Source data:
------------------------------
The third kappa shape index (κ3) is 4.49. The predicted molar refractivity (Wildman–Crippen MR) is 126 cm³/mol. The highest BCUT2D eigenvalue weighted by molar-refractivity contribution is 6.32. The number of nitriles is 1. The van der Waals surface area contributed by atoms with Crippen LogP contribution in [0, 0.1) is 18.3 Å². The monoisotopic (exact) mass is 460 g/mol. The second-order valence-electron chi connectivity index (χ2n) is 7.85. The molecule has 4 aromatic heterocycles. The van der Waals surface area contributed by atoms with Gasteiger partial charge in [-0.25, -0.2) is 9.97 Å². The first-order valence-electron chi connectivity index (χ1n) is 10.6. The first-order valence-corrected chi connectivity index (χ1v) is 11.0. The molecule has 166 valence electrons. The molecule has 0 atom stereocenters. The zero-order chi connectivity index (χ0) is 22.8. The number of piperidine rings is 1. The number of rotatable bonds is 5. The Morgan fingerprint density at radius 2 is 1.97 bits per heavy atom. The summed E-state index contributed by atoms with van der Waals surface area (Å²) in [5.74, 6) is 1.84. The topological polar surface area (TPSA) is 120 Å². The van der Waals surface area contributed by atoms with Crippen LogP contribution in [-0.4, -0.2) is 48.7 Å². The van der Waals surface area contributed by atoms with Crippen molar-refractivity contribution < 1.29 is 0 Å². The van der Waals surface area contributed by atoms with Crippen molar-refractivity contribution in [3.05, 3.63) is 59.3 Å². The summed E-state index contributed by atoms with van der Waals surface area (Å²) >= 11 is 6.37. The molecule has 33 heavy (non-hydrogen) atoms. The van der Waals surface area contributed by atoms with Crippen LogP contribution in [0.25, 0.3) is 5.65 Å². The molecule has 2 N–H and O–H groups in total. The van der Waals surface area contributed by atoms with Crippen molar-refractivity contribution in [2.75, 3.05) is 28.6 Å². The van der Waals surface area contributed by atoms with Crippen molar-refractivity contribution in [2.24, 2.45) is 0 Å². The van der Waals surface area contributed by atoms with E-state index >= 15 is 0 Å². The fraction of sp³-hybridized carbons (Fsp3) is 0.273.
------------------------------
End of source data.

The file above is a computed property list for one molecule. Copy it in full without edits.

The third kappa shape index (κ3) is 4.49. The predicted molar refractivity (Wildman–Crippen MR) is 126 cm³/mol. The highest BCUT2D eigenvalue weighted by molar-refractivity contribution is 6.32. The number of nitriles is 1. The van der Waals surface area contributed by atoms with Crippen LogP contribution in [0, 0.1) is 18.3 Å². The monoisotopic (exact) mass is 460 g/mol. The second-order valence-electron chi connectivity index (χ2n) is 7.85. The molecule has 4 aromatic heterocycles. The van der Waals surface area contributed by atoms with Gasteiger partial charge in [-0.25, -0.2) is 9.97 Å². The first-order valence-electron chi connectivity index (χ1n) is 10.6. The first-order valence-corrected chi connectivity index (χ1v) is 11.0. The molecule has 166 valence electrons. The molecule has 0 atom stereocenters. The zero-order chi connectivity index (χ0) is 22.8. The number of piperidine rings is 1. The number of rotatable bonds is 5. The Morgan fingerprint density at radius 2 is 1.97 bits per heavy atom. The summed E-state index contributed by atoms with van der Waals surface area (Å²) in [5.74, 6) is 1.84. The topological polar surface area (TPSA) is 120 Å². The van der Waals surface area contributed by atoms with Crippen LogP contribution in [-0.4, -0.2) is 48.7 Å². The van der Waals surface area contributed by atoms with Crippen molar-refractivity contribution < 1.29 is 0 Å². The van der Waals surface area contributed by atoms with Crippen molar-refractivity contribution in [3.05, 3.63) is 59.3 Å². The summed E-state index contributed by atoms with van der Waals surface area (Å²) >= 11 is 6.37. The molecule has 33 heavy (non-hydrogen) atoms. The van der Waals surface area contributed by atoms with Crippen LogP contribution in [0.25, 0.3) is 5.65 Å². The molecule has 2 N–H and O–H groups in total. The van der Waals surface area contributed by atoms with Crippen molar-refractivity contribution in [2.75, 3.05) is 28.6 Å². The van der Waals surface area contributed by atoms with Crippen molar-refractivity contribution in [2.24, 2.45) is 0 Å². The van der Waals surface area contributed by atoms with E-state index >= 15 is 0 Å². The fraction of sp³-hybridized carbons (Fsp3) is 0.273.